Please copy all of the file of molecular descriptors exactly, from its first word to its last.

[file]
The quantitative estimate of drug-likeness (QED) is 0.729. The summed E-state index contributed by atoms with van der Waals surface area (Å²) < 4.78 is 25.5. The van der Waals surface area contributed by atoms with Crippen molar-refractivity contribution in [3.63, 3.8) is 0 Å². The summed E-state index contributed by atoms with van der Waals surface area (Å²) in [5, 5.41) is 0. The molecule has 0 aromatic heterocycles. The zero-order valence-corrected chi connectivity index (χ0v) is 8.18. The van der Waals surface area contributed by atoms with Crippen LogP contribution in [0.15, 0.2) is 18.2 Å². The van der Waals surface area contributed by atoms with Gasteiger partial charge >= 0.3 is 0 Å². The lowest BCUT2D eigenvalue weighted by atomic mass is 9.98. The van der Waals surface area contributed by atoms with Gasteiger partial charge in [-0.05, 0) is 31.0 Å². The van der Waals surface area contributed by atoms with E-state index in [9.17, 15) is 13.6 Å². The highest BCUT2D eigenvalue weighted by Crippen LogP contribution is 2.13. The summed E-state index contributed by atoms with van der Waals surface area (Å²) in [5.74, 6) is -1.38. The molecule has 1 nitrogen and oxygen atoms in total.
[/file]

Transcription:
The quantitative estimate of drug-likeness (QED) is 0.729. The summed E-state index contributed by atoms with van der Waals surface area (Å²) < 4.78 is 25.5. The van der Waals surface area contributed by atoms with Crippen molar-refractivity contribution in [3.63, 3.8) is 0 Å². The summed E-state index contributed by atoms with van der Waals surface area (Å²) in [5, 5.41) is 0. The molecule has 0 aromatic heterocycles. The zero-order valence-corrected chi connectivity index (χ0v) is 8.18. The van der Waals surface area contributed by atoms with Crippen LogP contribution in [0.15, 0.2) is 18.2 Å². The van der Waals surface area contributed by atoms with Gasteiger partial charge >= 0.3 is 0 Å². The lowest BCUT2D eigenvalue weighted by atomic mass is 9.98. The van der Waals surface area contributed by atoms with Gasteiger partial charge in [-0.05, 0) is 31.0 Å². The van der Waals surface area contributed by atoms with E-state index in [9.17, 15) is 13.6 Å². The highest BCUT2D eigenvalue weighted by Crippen LogP contribution is 2.13. The summed E-state index contributed by atoms with van der Waals surface area (Å²) in [5.74, 6) is -1.38. The molecule has 1 nitrogen and oxygen atoms in total.